Refus Global to Intersectionality
Rethinking Paradigms for Canadian Art
By: Charles Giuliano - May 14, 2019
Le Refus global, or Total Refusal, was an anti-establishment and anti-religious manifesto released on August 9, 1948 in Montreal. Of the 400 printed copies only half were sold. But the impact was profound. It stated in part:
Make way for magic! Make way for objective enigmas! Make way for love! Make way for what is needed!
We accept full responsibility for the consequences of our total refusal.
Self-interested plans are nothing but the stillborn children of their parents.
Passionate actions have a life of their own.
We are happy to take full responsibility for tomorrow. Rational effort can only release the present from the constraints of the past when it stops looking back.
Our passions will spontaneously, unpredictably, necessarily forge the future.
Although we must acknowledge the past as the birthplace of the future, it is far from sacred. We owe it nothing.
Signed by: Magdeleine Arbour, Marcel Barbeau, Bruno Cormier, Claude Gauvreau, Pierre Gauvreau, Muriel Guilbault, Marcelle Ferron-Hamelin, Fernand Leduc, Thérèse Leduc, Jean-Paul Mousseau, Maurice Perron, Louise Renaud, Françoise Riopelle, Jean Paul Riopelle, Françoise Sullivan.
With some irony works by leaders of anti-establishment and anti-clerical radical artists of the post war era now have pride of place in permanent collection galleries of major Canadian museums.
To some extent they conflate with The Irascibles a group of eighteen New York artists who signed a letter to the president of The Metropolitan Museum of Art, rejecting the museum's exhibition American Painting Today - 1950 and boycotting the accompanying competition. The subsequent media coverage of the protest and group photograph, that appeared in Life magazine, gave them notoriety. The artists comprised the core of Abstract Expressionism.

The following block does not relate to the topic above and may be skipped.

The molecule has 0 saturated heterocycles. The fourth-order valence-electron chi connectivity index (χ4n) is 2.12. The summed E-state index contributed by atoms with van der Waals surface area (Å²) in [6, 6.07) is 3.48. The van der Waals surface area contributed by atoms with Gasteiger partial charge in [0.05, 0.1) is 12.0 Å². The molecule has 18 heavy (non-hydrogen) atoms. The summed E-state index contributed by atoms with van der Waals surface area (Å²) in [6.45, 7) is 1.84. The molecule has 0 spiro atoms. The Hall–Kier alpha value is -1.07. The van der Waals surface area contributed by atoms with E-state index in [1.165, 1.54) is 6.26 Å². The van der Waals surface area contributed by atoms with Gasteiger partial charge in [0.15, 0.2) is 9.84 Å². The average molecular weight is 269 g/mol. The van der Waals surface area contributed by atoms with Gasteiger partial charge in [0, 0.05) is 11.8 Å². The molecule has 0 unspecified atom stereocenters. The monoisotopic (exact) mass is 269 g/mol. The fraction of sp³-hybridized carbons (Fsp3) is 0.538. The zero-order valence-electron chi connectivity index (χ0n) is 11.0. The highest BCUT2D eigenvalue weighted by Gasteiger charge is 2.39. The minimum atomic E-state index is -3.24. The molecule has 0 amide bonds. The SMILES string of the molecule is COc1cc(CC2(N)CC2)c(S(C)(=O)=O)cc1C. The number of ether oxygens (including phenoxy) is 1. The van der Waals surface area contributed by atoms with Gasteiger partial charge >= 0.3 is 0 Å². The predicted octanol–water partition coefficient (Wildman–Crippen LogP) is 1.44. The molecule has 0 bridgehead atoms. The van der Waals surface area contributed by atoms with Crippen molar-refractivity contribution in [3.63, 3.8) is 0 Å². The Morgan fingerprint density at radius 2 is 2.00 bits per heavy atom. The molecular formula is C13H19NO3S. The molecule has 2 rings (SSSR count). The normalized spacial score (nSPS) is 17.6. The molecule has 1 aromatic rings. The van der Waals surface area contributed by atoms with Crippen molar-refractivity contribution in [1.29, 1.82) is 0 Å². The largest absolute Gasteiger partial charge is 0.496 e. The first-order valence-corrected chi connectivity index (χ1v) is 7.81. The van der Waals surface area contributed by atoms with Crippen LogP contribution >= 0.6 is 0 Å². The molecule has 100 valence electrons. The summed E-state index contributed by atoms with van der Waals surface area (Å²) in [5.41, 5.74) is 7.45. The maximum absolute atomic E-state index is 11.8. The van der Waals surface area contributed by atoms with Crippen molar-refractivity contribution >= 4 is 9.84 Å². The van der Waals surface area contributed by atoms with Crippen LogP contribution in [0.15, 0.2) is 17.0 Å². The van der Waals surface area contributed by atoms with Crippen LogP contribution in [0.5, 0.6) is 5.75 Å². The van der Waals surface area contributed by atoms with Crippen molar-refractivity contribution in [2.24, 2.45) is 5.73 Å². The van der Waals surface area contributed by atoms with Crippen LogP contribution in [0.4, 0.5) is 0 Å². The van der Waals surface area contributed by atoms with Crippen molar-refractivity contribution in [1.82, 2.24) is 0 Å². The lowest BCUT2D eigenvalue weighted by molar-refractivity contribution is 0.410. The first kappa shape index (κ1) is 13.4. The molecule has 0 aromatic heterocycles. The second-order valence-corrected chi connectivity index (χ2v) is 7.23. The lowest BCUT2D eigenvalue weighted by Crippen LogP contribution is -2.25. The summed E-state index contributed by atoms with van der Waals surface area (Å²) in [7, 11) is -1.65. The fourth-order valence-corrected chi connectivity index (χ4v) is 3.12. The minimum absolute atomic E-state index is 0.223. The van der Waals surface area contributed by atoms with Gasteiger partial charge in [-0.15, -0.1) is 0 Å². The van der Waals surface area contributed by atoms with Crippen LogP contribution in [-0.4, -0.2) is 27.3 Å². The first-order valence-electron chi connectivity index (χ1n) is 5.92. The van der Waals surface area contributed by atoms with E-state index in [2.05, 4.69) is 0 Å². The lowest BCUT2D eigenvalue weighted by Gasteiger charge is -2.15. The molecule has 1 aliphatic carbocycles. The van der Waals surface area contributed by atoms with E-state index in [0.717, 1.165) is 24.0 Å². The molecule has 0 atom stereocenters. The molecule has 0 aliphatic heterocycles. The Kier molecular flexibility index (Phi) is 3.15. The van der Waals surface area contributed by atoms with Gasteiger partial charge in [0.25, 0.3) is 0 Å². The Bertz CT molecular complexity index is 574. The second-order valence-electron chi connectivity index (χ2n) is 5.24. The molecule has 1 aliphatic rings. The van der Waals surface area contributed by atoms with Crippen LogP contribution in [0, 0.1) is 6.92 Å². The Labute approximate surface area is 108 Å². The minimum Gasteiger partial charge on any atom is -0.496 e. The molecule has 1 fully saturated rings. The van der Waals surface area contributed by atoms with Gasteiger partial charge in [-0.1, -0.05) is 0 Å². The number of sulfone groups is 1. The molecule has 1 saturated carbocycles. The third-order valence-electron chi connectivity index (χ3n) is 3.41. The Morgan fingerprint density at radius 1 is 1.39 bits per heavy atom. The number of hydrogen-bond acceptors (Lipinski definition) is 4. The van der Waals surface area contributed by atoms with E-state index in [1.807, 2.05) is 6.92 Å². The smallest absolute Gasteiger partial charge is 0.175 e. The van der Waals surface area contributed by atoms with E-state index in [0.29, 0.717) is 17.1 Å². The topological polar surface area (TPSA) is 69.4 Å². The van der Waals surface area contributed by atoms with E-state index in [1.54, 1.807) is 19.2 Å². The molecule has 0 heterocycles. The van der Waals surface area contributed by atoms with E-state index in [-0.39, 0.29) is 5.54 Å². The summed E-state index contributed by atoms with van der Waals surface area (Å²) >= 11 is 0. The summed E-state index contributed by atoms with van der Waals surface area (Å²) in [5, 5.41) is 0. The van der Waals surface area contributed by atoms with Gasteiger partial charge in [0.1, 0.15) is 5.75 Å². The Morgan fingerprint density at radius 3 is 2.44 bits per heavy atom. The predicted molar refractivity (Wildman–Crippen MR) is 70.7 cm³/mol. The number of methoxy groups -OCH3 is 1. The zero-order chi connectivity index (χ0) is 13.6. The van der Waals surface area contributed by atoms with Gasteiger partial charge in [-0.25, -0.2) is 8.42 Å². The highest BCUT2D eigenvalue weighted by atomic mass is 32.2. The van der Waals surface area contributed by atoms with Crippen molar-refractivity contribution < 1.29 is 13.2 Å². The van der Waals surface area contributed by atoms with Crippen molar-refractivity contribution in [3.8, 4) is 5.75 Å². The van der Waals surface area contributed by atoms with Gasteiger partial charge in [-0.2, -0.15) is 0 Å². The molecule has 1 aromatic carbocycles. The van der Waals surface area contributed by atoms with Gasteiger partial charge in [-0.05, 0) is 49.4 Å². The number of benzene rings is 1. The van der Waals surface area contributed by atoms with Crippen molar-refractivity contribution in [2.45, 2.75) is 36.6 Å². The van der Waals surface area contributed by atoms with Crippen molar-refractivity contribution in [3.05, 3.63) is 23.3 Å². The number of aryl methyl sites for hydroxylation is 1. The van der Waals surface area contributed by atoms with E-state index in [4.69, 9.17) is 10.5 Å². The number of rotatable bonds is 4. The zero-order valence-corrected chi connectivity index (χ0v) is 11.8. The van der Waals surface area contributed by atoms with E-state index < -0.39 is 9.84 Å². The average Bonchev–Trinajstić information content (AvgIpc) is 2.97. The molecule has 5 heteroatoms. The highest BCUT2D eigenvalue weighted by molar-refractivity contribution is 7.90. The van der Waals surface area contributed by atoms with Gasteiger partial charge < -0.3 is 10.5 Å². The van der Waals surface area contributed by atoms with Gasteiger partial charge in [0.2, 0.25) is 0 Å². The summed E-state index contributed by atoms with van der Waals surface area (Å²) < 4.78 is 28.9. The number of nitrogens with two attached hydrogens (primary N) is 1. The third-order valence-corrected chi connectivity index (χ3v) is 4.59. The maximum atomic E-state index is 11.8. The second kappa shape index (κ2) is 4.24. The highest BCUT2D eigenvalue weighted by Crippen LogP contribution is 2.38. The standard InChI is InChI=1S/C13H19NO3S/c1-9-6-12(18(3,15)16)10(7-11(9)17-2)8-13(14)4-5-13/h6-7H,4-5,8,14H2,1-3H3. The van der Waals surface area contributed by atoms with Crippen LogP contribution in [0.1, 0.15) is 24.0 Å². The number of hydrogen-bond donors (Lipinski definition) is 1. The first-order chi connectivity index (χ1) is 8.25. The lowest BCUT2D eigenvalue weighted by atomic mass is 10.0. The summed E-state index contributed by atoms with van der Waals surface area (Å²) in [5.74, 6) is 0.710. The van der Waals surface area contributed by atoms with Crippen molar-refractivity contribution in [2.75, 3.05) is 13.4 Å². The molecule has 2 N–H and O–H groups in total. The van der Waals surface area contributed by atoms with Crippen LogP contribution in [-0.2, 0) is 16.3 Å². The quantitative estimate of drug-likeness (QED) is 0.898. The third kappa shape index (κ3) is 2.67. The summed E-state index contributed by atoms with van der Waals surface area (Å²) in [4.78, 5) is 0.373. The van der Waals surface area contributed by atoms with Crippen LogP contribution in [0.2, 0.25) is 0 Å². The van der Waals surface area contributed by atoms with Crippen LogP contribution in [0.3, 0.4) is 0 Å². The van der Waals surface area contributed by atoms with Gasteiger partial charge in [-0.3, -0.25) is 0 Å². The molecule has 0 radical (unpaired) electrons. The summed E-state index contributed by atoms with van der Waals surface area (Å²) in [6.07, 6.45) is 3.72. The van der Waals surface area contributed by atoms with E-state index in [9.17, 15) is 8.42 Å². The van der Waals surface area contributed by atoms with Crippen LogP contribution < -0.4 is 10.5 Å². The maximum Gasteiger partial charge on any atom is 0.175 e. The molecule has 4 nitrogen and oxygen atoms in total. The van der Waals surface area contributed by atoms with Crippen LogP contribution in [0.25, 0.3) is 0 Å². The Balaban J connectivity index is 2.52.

Artists signing the letter were the painters Jimmy Ernst, Adolph Gottlieb, Robert Motherwell, William Baziotes, Hans Hofmann, Barnett Newman, Clyfford Still, Richard Pousette-Dart, Theodoros Stamos, Ad Reinhardt, Jackson Pollock, Mark Rothko, Bradley Walker Tomlin, Willem de Kooning, Hedda Sterne, James Brooks, Weldon Kees and Fritz Bultman. The supporting sculptors were Herbert Ferber, David Smith, Ibram Lassaw, Mary Callery, Day Schnabel, Seymour Lipton, Peter Grippe, Theodore Roszak, David Hare and Louise Bourgeois.
A commonality was the influence of automatic surrealism particularly the experimental applications of pigment by Max Ernst and abstracted dream forms of Roberto Matta. Following the devastation of Europe, and demoralization of the School of Paris, the matrix of the avant-garde shifted to New York. One may argue that there was an aftershock in Montreal.